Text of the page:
Once mainly a topic for math geeks and techies, encryption is now widely recognized as the technology that protects your information from exposure if it’s captured in a data breach, or conversely blocks your access to it if you fall victim to a ransomware attack. It’s a fundamental part of an enterprise access control strategy, and the last line of defense when other protections break down, yet many organizations struggle with its fundamentals.
Entrust and I have the great fortune of partnering with Dr. Larry Ponemon and the team at the Ponemon Institute on THE most comprehensive study of encryption in our industry. With responses from over 6400 IT professionals in 17 countries/regions around the world, the 2020 Global Encryption Trends Study provides a very revealing look at the evolution of encryption use and, importantly, information that readers can use to benchmark their encryption and data protection strategies.
Some of the most interesting takeaways from the study aren’t just from the current year; they come from looking at multi-year trends. Just four short years ago, the dominant driver for deploying encryption was regulatory compliance. Check the box and (hopefully) move on, auditor willing. But today? For the first time in the 15-year history of this study, protection of customer information is the top reason for encryption. Right on its heels? Protection of intellectual property. So encryption has clearly taken center stage as businesses protect what is most important to them, and the health, reputation, and sustainability of their business.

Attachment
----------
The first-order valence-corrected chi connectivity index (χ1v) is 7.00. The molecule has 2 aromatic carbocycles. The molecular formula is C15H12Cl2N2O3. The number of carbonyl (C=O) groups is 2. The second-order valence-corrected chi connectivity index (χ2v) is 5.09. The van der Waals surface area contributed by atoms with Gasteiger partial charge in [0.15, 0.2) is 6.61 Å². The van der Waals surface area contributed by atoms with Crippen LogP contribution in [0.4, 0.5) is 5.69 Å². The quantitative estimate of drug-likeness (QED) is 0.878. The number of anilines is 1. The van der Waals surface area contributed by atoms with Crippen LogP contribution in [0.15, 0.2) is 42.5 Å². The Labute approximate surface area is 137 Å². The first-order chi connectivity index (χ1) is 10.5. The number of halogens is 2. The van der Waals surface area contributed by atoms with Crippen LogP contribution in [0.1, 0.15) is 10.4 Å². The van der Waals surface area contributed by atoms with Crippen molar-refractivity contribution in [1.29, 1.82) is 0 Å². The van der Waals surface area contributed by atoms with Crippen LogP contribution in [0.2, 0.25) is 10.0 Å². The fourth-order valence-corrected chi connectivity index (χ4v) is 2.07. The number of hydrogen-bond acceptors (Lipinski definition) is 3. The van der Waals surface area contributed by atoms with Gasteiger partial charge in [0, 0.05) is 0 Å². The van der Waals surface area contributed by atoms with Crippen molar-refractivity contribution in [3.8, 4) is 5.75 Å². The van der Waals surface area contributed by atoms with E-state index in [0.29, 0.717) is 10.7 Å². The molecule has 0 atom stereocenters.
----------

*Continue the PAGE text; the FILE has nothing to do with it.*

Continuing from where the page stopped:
So that might sound easy enough. Identify your most sensitive information and encrypt it. But it turns out that identifying it isn’t nearly the hardest problem. That prize goes to actually DISCOVERING where all that sensitive data actually resides. In today’s mobile and cloud-enabled world, data proliferation is at an all-time high. Nothing defeats an enterprise encryption strategy faster than if you encrypt data in one location, but leave it exposed in others. And everyone needs to be thinking right now about how new remote work situations may be creating new sensitive data exposures. Attackers will target the lowest hanging fruit every time.
The other Achilles heel of encryption is key management. Our study shows that with the rise of encryption use, across more and more individual products and technologies, the difficulties of managing the associated keys become exacerbated. Over a third of respondents rated the “pain” of key management as a 9 or 10 on a scale of 1 (minimal) to 10 (severe)! Managing keys properly from creation to destruction is quite a bit more complicated than many people realize – and our study reveals that both operational and technological issues are contributors.
But I don’t want to paint doom and gloom. The study also reveals that hardware security modules (HSMs) are an increasingly important tool to fortify encryption strategies and enforce key management policies – and their usage rose to record levels in 2020. Also, enterprises are succeeding in employing encryption well beyond the mature use cases like backups/archives, databases, and laptop hard drives. Encryption with public cloud services, containers, and IoT devices and platforms are all on the rise, indicating that digital transformation is being bolstered by a healthy dose of data protection.
The future of encryption
So what’s next? We took our first look this year at whether new encryption technologies like multi-party computation (MPC), homomorphic encryption, or quantum resistant algorithms are ready to make an impact. The consensus was that MPC is the closest, but even that is a good five years from making an impact. So for now, it’s about sticking to the fundamentals and investing in protecting what matters the most.
The study is full of additional detail, including some revealing splits about encryption trends by country and by industry. To download the 2020 Global Encryption Trends Study, click here. Questions or comments? You can find me on Twitter @johnrgrimm, or follow Entrust on Twitter, LinkedIn, and Facebook.